Mom's Overcooked Spaghetti

Overcooked spaghetti.

That’s how my heart feels sometimes. Jumbled emotions glued together in a confused clump.

This morning, for example, I overheard the following conversation between 2 women at the gym as they changed into spandex leggings and t-shirts:
Mrs. Tichel: Where have you been? I haven’t seen you at the gym forever.
Mrs. Sheitl: I wasn’t here for a few months because we just married off a daughter.
Mrs. Tichel: Mazal tov! But that wasn’t easy, right? It’s not easy to marry of a daughter.
Mrs. Sheitl: You’re right, it wasn’t easy. It isn’t easy. Now the house is E-M-P-T-Y!
Mrs. Tichel: Believe me, I know what you mean.

The moms left for pilates, and I was left with tears in my eyes, imagining my own 5 little girls grown up and setting off for the big wide world one by one. I imagined myself waking up one morning and finding my home, as my mom put it when her own nest emptied out, “Too clean and too quiet.”

The overcooked spaghetti in my chest screams out in terror: “Don’t leave me! I don’t want to be alone!”

On the other hand…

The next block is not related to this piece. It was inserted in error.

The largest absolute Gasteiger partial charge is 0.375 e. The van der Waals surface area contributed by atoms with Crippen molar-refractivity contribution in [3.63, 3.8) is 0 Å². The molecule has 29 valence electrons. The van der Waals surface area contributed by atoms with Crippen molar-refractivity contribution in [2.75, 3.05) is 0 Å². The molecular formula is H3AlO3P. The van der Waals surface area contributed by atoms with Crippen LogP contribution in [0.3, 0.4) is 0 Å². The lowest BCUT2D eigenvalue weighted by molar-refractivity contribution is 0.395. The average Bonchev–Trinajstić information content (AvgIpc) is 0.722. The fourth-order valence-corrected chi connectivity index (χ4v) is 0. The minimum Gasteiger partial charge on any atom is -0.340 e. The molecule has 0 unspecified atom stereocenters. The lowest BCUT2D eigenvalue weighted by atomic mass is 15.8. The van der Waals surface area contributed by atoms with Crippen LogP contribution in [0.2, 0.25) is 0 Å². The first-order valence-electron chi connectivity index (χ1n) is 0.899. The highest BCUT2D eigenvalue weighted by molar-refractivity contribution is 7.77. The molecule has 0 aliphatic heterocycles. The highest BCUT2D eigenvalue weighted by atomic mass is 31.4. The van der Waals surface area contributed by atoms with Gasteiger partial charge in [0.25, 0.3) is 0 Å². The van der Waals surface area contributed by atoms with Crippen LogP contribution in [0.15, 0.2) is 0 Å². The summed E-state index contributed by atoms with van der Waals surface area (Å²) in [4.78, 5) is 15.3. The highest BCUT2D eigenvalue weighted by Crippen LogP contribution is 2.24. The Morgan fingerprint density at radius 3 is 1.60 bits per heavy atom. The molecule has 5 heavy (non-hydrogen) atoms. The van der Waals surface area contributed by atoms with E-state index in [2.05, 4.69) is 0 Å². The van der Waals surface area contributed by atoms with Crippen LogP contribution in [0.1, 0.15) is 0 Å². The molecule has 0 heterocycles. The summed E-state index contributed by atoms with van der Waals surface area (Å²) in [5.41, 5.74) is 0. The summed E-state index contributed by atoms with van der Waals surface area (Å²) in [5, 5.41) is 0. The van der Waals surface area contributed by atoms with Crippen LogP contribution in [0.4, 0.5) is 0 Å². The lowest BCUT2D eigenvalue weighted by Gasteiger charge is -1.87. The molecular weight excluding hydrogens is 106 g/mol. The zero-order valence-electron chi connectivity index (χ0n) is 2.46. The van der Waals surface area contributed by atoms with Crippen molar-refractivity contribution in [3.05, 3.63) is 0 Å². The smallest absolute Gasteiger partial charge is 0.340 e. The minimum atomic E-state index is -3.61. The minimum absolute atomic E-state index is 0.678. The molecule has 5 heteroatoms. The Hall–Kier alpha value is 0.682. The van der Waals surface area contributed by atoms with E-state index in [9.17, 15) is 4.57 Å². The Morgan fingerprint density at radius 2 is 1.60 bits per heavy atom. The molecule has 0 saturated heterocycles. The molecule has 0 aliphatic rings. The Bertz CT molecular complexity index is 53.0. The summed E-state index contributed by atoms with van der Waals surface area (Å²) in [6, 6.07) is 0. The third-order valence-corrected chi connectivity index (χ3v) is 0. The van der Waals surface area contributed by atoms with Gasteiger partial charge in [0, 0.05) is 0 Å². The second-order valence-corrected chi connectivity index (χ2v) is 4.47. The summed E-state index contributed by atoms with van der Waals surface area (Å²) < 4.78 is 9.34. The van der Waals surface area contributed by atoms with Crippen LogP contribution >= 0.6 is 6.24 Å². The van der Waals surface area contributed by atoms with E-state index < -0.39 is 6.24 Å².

This week I did a little math, and I was shocked to discover that when my newborn baby Tsofia (universally known in the Weisberg home as Tsofi-leh) turns 22, I will be 60 years old. That means that when Tsofia is taking her first baby steps into adulthood, I will be eligible for a senior’s discount. And that’s a little scary. Make that a lot scary.

Motherhood, it looks like, isn’t just a stage of my life. It is my life. Period.

Of course, life doesn’t end at 60. But still, the overcooked spaghetti in my chest screams out in terror: “If I spend my entire life being a mom, when exactly will I figure out what I want to be when I grow up? When I’m past retirement age?”

So there you go. For dinner tonight, and every night, the overcooked spaghetti of a mother’s heart.

Photo courtesy of user WEnDaLicious


  1. Well said!

  2. Iy’h @ 60 you’ll be busy w/ grandchildren, too! That’s s/t 2 look 4ward 2: b-ing a SAVTA!

  3. so true. i think we will spend our whole mothering “career” trying to find that perfect balance of childcare and self-expression we all crave…

  4. It’s funny how we hover between waiting for it to all end, and a bit of normalcy and being scared when it will end. Whenever I wean a child I feel like I will never nurse again, even though I know I will IYH. When I nurse I feel like I will never sleep properly again. I always make these calculations, when will my oldest (now 4.5) be old enough to really help? When will I be pregnant for the last time? Then sometimes I think, chaval, why can’t I just enjoy the moment!

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